Masked screams and cheap chocolate: First look inside reopened Alton Towers

Gina Clarke
alton towers - getty

The butterflies in my stomach were fluttering as we got closer to the theme park. But this wasn’t about the world-famous rollercoasters, oh no.

I was bringing my family to Alton Towers to explore its first day of reopening since the start of lockdown. With an existing ticket and a birthday to celebrate, eight-year-old Megan and five-year-old Peter joined me as we jumped in the car to see just why they’ve been given the ‘Good to Go’ industry charter mark by Visit England.  

In order to keep safe against Covid-19, the park is currently operating at a reduced capacity, with guests subject to temperature checks and the introduction of spacial markers and screens throughout. But how does it work in reality?

Turning up early was one of the best decisions I could have made. With the monorail out of action (they can’t guarantee social distancing) there was a potentially long walk from the Alton Towers Hotel where we were due to stay for the night.

Instead, the reduced numbers meant we could park much closer. Once at those famous gates, portable tents had been erected so that bags could be searched and temperatures checked before we had even approached the turnstile. And while the rides themselves didn’t open until 10am, you could access the park from much earlier. It is a shame that this hadn’t been more publicised as I think the only crowds on the day came from wanting to beat the rush in the morning.  

This weekend the park is running at a 25 per cent capacity, and it soon became obvious that the majority of ticket holders were here for the rollercoasters. Over in CBeebies Land, the queue times stayed around the zero mark, and we strolled straight on to most rides.

alton towers entrance - getty

The only exception was a 25-minute wait for the In the Night Garden boat ride, but the poor chap manning it seemed to have to do all the cleaning at specific intervals, meaning that five empty boats would drift off while he battled on with the disinfectant.

Crying toddlers are always an occupational hazard here but many were incredibly patient with the extra safety methods. Dollops of hand gel were readily available at both the entrance and exit to rides, and the staff’s welcoming attitude never wavered – they really seemed to have missed us.

There were some additional requirements for masks on rides where you were expected to give the odd scream, such as the big rollercoasters and also the Runaway Mine Train. If you hadn’t brought your own then Alton Towers' gift shop was open, albeit newly changed to a one-way system, and in a stroke of marketing genius, it had masks available in various branded colours. I particularly liked the one for children as it came with a choice of ear holes so you could adapt the size.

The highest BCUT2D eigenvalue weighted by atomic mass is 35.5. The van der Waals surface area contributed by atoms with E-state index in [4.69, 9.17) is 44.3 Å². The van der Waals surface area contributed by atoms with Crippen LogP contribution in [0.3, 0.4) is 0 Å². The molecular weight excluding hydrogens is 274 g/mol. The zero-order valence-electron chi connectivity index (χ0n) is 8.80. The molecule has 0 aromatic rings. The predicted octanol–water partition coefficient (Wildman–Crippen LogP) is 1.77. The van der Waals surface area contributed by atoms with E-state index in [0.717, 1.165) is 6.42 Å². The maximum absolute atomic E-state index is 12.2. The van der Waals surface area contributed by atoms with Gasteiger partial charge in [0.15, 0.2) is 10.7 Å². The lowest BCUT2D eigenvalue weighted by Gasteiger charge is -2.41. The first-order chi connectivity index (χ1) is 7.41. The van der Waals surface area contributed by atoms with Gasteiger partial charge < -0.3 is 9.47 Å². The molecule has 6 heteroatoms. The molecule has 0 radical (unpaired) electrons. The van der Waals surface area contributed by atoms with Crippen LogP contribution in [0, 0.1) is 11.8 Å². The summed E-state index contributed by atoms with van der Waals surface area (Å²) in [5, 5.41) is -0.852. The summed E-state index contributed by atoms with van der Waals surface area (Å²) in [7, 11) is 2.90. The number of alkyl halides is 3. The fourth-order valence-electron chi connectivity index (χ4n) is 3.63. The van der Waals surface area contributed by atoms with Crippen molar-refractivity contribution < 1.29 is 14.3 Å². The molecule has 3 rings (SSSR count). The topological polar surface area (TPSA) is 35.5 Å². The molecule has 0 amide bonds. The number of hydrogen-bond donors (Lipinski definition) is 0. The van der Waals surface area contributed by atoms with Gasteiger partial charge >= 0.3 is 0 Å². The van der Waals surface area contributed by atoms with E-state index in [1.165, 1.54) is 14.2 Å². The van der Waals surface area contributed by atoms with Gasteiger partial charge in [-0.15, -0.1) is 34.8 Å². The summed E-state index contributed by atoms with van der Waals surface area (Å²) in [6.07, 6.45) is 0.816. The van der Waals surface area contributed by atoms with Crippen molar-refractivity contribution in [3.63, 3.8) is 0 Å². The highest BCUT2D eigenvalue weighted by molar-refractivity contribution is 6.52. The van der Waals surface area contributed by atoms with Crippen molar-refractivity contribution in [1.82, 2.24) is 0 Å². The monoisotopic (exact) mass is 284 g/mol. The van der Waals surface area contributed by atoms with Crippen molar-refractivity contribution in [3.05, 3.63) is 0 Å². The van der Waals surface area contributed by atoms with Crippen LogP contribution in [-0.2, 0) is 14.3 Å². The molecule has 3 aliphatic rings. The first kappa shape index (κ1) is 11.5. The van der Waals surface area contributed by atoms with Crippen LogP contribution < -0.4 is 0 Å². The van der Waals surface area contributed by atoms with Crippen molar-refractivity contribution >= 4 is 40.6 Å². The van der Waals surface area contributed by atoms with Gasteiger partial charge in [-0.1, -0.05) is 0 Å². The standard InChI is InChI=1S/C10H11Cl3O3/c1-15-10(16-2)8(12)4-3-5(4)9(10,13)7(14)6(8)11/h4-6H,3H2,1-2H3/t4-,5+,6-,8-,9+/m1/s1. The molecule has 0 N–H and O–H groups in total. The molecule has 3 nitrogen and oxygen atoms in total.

To get inside you had to pass rows of Cadbury’s cream eggs, generously discounted to just 25p each, a sign that the theme park has faced its own struggles since was unable to open in March after the winter break. However, there are no price rises expected for this season to compensate.

alton towers - Gina Clarke

One of the biggest setbacks has been the postponement of the new ‘World of David Walliams’ and the headline Gangsta Granny ride, which will now be opened officially in September. While Alton Towers has said that it will try to open every ride they can (indoor rides such as Hex, Duel and Justin’s House are closed as social distancing cannot be observed), both Rita and Th13teen were out of action today meaning that big queues quickly built up at some of the other rollercoasters, such as Oblivion and The Wicker Man.

With the Skyride also not running, we hardly ventured out of Katanga Canyon, but still managed to have an action-packed day – you could never argue that there was ‘nothing to do’ at Alton Towers. But families should be aware that long walks are in store and that while picnics are encouraged the lockers will stay closed for the time being. 

Before we knew it, it was time to check into the Alton Towers Hotel. There are some small changes here: only one guest is asked to approach the check-in desk and there are screens between you and the staff. 

Then once we’d unpacked in our Benjamin Bunny-themed room (the sweetest hand-drawings complete with a realistic-looking tree) it was time to unwind with a spot of Adventure Golf before dinner – free for hotel guests. 

Overall, while large parts of Alton Towers are yet to open, there is still plenty to do, whether you’re a thrill-seeker or a family looking to spend some quality time together. The reduced capacity meant that in all my years of coming to the park, I had never seen it so quiet and of course, it’s very easy to find some space for yourself in the park's 550 acres of landscaped gardens. Just make sure you pack your walking shoes.